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Recycling mandate 'with teeth' up for debate in Hooksett
The proposal would mandate recycling at the curbside and the town's recycling center, giving the department's superintendent teeth to ensure that recyclables are not disposed with regular trash.
"It would give me more control at the facility .... because it's not mandatory, I can't enforce anything. They just come in and they just dump," said Diane Boyce, superintendent of Hooksett's recycling and transfer station. "It's that 1 percent of the town that will not recycle at all."
How the policy would be implemented and enforced have not been finalized. Boyce has suggested a system where the first two offenses would elicit letters notifying the residents of a violation. On the third offense, the residents would potentially lose curbside service for a limited period of time. Fines have also been discussed.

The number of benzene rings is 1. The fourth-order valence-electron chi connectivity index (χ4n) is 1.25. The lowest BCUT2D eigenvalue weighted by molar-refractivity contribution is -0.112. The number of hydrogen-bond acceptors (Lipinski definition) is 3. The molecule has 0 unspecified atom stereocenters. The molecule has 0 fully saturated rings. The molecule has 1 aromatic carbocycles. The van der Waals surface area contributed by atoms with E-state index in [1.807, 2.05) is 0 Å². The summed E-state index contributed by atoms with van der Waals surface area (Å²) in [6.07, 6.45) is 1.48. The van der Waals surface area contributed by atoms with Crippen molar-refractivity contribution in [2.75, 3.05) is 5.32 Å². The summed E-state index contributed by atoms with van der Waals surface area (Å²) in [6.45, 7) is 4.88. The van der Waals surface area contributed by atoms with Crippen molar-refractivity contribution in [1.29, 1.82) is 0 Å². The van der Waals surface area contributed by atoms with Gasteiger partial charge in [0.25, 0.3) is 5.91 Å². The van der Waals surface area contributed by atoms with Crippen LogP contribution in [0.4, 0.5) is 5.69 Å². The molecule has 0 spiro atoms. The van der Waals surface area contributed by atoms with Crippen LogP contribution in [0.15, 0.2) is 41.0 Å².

The town council voted 5 to 2 on Jan. 9 to move the warrant onto the town ballot.
Councilor Todd Lizotte, however, who feels the policy was "not properly vetted," has stated his intent to remove the question from the ballot.
"I think the recycling department in town is top notch," he said.
"I just think that mandatory recycling is premature until we have a better understanding of what we can possibly achieve, versus an open-ended goal."
Lizotte's concerns include the difficulties in enforcement, ambiguities in what is considered a recyclable, the lack of a specific goal for the mandate, fears that a mandate could produce a resentment toward recycling, and a reluctance to "police people's lifestyle choices." He said that instead of a mandate, the town should emphasize education.
Boyce has argued, however, that the mandate will not place any recycling-waste ratio requirements on residents or entail any regular auditing. She said that the mandate would only be enforced against violators who are dumping items which are "obviously recyclable," and would not target residents who are trying but may have made a mistake.
Lizotte said a goal for overall recycling percentage should be offered, along with an understanding of how that goal can be met.
Boyce said she did not have a specific tonnage goal in mind and that Hooksett's recycling program was doing "very well" in its first year.
The next town council meeting will be today at 6:30 p.m. at the town hall.
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